3 Filter Circuits

Chapter 3 Filter Circuits

Physics Lecture Notes – Phys 395 Electronics Book
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Physics Lecture Notes – Phys 395 Electronics Book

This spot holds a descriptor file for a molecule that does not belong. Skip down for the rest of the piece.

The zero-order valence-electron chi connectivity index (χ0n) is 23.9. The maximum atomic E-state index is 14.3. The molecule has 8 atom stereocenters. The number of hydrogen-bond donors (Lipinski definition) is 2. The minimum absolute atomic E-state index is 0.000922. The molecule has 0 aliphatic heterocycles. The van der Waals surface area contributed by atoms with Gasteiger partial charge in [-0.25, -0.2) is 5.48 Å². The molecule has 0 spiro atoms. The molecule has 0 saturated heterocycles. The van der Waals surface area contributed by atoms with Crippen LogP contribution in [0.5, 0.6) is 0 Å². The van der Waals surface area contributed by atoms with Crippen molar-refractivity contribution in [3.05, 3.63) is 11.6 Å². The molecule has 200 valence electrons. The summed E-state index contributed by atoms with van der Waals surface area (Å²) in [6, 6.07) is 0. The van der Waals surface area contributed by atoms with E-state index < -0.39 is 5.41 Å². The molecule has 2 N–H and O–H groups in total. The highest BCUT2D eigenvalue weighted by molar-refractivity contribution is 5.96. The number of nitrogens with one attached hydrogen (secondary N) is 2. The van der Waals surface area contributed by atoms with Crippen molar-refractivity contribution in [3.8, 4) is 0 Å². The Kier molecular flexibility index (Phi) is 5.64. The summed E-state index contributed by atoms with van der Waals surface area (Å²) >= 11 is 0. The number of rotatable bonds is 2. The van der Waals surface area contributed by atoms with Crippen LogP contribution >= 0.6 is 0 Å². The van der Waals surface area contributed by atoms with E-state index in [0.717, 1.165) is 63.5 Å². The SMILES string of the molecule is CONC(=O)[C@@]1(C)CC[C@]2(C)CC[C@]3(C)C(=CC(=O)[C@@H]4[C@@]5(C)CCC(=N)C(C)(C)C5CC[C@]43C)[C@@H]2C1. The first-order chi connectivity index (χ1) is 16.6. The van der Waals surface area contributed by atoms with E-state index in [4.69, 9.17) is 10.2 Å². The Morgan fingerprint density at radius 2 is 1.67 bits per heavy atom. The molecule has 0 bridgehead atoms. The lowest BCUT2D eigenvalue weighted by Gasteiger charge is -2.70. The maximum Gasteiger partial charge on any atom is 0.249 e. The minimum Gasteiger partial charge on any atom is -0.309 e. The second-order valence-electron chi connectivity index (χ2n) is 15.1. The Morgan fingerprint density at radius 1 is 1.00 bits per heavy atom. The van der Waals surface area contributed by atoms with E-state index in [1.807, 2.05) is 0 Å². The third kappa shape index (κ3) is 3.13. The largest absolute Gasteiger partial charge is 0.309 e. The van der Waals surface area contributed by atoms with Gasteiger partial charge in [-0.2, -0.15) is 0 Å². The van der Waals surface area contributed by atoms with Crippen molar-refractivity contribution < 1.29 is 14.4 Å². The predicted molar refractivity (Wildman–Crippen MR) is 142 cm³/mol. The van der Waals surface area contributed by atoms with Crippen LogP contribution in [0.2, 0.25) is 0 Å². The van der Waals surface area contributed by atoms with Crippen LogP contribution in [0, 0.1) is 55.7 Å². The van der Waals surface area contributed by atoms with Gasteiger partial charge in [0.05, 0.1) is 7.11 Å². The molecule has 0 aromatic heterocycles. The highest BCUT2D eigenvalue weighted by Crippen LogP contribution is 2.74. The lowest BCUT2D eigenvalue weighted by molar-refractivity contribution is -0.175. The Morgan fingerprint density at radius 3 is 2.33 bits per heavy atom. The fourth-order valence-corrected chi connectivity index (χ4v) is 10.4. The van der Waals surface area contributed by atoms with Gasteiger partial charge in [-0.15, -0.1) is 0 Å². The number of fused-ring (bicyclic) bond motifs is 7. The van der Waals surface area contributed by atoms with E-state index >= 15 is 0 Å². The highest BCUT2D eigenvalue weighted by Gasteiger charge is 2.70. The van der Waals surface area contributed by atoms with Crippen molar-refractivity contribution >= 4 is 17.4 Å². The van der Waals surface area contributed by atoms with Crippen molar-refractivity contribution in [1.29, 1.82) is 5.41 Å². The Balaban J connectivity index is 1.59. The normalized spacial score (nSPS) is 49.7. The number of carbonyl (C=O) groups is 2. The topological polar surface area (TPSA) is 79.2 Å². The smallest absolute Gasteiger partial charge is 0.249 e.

• Chapter 3Filter CircuitsLets now apply our knowledge of AC circuits to some practical applications. We will firstlook at some simple passive filters (skipping active filters) and then an amplifier model.Again we will rely on complex variables.3.1Filters and AmplifiersSimplistically, filters and amplifiers can be considered as four-terminal networks describedby a transfer function as follows:vout(jω)= H(jω)vin(jω).(3.1)Figure 3.1 shows some ideal transfer functions. If H(jω)= H≡ A is a real constantthen we call the network an ideal amplifier. If H(jω)=Θ(j(ω− ω0)) is a heavyside stepfunction we refer to the circuit as an ideal low-pass filter, and if H(jω)=1− Θ(j(ω− ω0))an ideal high-pass filter.3.2Log-Log Plots and DecibelsA log-log plot of a circuit’s transfer function can be a useful qualitative tool to allow us tounderstand most of the important features of filter and amplifier circuits. The commonlyused decibel unit will be defined. Although unappealing to the physicist this unit is still inwide spread use in electronics. Lets start.If P1 and P2 are two powers, we define the decibel asdB≡ 10 logP2P1=10 logV22V 21=20 logV2V1.(3.2)where we have used P∝ V2.The decibel is a property of the network and not the signals.Hence we can makeuse of any convenient signals in defining decibel. If two constant equal amplitude sources,|vin(jω1)| =|vin(jω2)|, are applied to a four-terminal network we may write44